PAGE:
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Coaching Certification to Deal with Concussion Injuries

I’m Katelyn Holub, an attorney focusing on personal injury law in northwest Indiana.

Welcome to Personal Injury Primer, where we break down the law into simple terms, provide legal tips, and discuss personal injury law topics.

Today’s question comes from a caller who said his daughter was on the school basketball squad at an Indiana high school. During a basketball game, she fell and suffered a severe concussion. He found out that the coaching staff had no concussion training and did nothing to deal with the injury. In fact, the coach made his daughter continue to play with a severe headache and dizziness. The doctors are now telling him the damage is much worse than it would have been if the child had been removed from play and prompt medical care had been given. He wanted to know his legal rights.

First, let’s set aside issues about giving notice to sue a school, a governmental entity. We have explained in other podcasts that specific notices must be timely served on the government after an incident to sue. Second, in other episodes, we have also discussed how governmental entities in many situations are statutorily immune from liability. So, let’s set that issue aside.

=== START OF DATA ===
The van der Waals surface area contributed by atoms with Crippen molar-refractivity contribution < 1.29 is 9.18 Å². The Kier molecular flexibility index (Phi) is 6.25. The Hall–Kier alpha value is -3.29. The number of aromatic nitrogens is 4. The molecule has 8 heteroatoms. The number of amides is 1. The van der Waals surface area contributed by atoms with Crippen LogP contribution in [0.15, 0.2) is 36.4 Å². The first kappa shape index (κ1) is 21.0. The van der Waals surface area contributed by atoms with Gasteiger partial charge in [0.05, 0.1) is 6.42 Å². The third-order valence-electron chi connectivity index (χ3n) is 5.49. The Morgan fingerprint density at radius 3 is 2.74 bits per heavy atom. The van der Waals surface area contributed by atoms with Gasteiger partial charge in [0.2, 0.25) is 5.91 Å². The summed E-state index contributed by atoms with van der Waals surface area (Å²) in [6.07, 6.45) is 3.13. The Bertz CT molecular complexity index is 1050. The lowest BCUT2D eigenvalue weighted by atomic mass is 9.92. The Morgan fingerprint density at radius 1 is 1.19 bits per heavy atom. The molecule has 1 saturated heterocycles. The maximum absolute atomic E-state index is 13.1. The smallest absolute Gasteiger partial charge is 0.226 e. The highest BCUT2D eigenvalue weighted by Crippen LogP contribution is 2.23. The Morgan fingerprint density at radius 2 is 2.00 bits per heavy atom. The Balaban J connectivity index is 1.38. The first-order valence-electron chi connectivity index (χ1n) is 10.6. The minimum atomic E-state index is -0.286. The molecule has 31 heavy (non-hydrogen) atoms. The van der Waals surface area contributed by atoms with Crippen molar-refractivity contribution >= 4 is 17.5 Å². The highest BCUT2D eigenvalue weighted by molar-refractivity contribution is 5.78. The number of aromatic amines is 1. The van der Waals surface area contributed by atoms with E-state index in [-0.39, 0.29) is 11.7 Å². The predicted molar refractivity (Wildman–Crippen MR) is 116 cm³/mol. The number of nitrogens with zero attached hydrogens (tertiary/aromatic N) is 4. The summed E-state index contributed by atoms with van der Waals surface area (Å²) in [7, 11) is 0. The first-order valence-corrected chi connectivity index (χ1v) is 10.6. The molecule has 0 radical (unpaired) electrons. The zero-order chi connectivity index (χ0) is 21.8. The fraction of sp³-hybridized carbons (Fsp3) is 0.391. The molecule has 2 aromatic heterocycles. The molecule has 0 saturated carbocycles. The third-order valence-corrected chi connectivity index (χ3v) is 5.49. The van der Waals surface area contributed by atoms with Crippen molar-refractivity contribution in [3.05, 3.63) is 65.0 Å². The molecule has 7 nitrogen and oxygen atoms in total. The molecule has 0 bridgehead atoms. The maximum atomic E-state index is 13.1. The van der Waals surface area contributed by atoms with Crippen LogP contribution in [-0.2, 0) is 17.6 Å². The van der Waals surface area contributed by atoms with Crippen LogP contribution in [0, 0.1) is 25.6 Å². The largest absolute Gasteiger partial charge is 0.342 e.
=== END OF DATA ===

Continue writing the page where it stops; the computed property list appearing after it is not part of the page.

At the heart of the caller’s question is a lack of coaching training to deal with concussion injuries or willful disregard of the needs of concussion victims.

Since at least 2017, Indiana has had a law setting forth certified coaching education requirements for concussion awareness. [IC 20-34-7-7]

The statute applies, with limited exceptions, to a head or assistant coach who coaches any interscholastic or intramural sport.

The statute states that before coaching a student-athlete in any sport, a head coach and every assistant coach … must complete a certified coaching education course that:

–  contains player safety content on concussion awareness;

–  requires a coach to complete a test demonstrating comprehension of the content of the course; and

–  awards a certificate of completion to a coach who successfully completes the course.

The certification course must be approved by a licensed physician who has expertise in concussions and brain injuries.

Suppose a coach complies with the certification program and provides coaching services in good faith. In that case, the coach may not be held personally liable for damages in a civil action due to a concussion or head injury suffered by a student-athlete participating in athletic activity. However, a coach may be held personally responsible if the coach’s conduct amounts to willful misconduct or gross negligence.

It will be essential to learn whether the coach completed a certification course on concussion awareness in the caller’s case. And if so, why were the signs of concussion exhibited by the child ignored? If it was to win a game at the expense of the child’s health, there might be a tough time of reckoning for the coaching staff.

I hope you found this information helpful. If you are a victim of someone’s carelessness, substandard medical care, a product defect, work injury, or another personal injury, please call (219) 736-9700 with your questions. You can also learn more about us by visiting our website at DavidHolubLaw.com – while there, make sure you request a copy of our book “Fighting for Truth.”